Alternative agrifood movements in an age of industrialized agriculture : an Ecuadorian case study Public Deposited

http://ir.library.oregonstate.edu/concern/graduate_thesis_or_dissertations/v979v5828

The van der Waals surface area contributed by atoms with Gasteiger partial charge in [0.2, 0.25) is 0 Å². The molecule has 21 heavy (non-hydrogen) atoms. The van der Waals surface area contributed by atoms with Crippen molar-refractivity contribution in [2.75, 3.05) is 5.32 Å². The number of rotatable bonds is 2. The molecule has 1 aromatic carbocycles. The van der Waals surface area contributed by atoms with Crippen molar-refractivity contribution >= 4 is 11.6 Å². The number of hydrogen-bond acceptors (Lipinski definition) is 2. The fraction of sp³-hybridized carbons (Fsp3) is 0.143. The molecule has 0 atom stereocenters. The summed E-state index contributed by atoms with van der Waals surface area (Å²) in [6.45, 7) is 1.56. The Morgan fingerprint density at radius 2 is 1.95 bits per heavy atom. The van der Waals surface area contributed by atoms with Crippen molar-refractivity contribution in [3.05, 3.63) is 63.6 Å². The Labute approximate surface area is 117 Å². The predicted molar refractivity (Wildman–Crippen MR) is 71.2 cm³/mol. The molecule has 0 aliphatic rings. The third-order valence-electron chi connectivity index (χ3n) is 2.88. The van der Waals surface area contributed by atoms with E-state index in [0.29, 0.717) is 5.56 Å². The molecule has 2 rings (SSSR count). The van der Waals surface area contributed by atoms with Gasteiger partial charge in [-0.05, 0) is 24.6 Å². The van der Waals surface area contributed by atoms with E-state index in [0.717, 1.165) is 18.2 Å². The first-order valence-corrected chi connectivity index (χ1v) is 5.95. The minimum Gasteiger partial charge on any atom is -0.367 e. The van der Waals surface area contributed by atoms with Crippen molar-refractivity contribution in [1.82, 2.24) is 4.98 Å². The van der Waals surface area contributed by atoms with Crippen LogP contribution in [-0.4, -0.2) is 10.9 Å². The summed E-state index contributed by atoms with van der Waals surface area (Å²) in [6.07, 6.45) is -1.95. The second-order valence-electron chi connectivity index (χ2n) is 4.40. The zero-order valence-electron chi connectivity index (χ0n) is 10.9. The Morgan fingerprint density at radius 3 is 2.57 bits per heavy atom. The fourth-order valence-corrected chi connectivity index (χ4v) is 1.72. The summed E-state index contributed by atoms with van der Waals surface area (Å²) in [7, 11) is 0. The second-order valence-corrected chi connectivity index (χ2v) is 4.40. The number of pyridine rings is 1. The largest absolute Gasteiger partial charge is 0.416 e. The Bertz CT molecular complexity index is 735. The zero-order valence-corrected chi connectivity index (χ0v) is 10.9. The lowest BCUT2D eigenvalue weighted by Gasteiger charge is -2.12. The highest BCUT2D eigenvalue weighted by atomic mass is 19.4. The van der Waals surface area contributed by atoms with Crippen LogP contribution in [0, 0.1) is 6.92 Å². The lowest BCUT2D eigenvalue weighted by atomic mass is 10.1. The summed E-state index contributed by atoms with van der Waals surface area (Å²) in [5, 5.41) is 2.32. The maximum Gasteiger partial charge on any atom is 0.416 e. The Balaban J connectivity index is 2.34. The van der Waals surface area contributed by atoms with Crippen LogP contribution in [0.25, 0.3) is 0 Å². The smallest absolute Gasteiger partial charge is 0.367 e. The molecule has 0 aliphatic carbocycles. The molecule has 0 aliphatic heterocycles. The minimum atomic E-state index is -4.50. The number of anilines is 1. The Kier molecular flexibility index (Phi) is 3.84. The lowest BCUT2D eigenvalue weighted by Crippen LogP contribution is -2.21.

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  • Around the globe, an array of alternative agrifood movements has emerged largely in response to the ecological and socio-economic threat caused by industrialized agricultural processes. From organic agriculture, to Slow Food, Locavore, and the Food Sovereignty movement, people around the world are reasserting their right to healthy and culturally appropriate food grown using ecologically sound practices. These movements are guided in part by different philosophical and practical approaches to agricultural production and food consumption. The purpose of this inquiry is to explore the relationship between alternative agrifood movements and industrialized agricultural, including their socio-cultural, economic, and ecological outcomes. I focus this inquiry on a case study in the Ecuadorian Andes at an organic farm, La Finca, and a local NGO, Ser Tierra, both of which are involved in the alternative food movement. Specifically, I sought to gain an overview of community-supported agriculture (CSA) initiatives implemented at the local level by La Finca, and to determine whether or not these initiatives could be adapted to support the efforts of women farmer's working with the NGO, and 2) to learn about local women farmers' food sovereignty and micro-credit programs offered by Ser Tierra. Although I recognize that there are other (and sometimes contradictory) interpretations, this body of research contends that industrialized agriculture is in a state of over-development, and that alternative agrifood movements (such as the La Finca organic farm and Ser Tierra farmer field schools) represent more than niche-marketing, but rather a real commitment to environmental sustainability and socio-economic justice. This argument is based on data that illustrate that 1) the ecological effects of industrialized agriculture are overwhelmingly destructive, with increased loss of biodiversity worldwide, whereas small-scale agricultural practices promote healthy soil and biodiversity, 2) the economic benefits of large-scale agriculture are increasingly concentrated in the hands of a few multinational corporations, while the livelihoods of many of the world's small-scale farmers are simultaneously destroyed, and 3) the socio-cultural impact of industrialized agriculture is a loss of traditional foods and a trend towards global food hegemony controlled by multinational agrifood complexes, rather than by individual or local cultural preferences.
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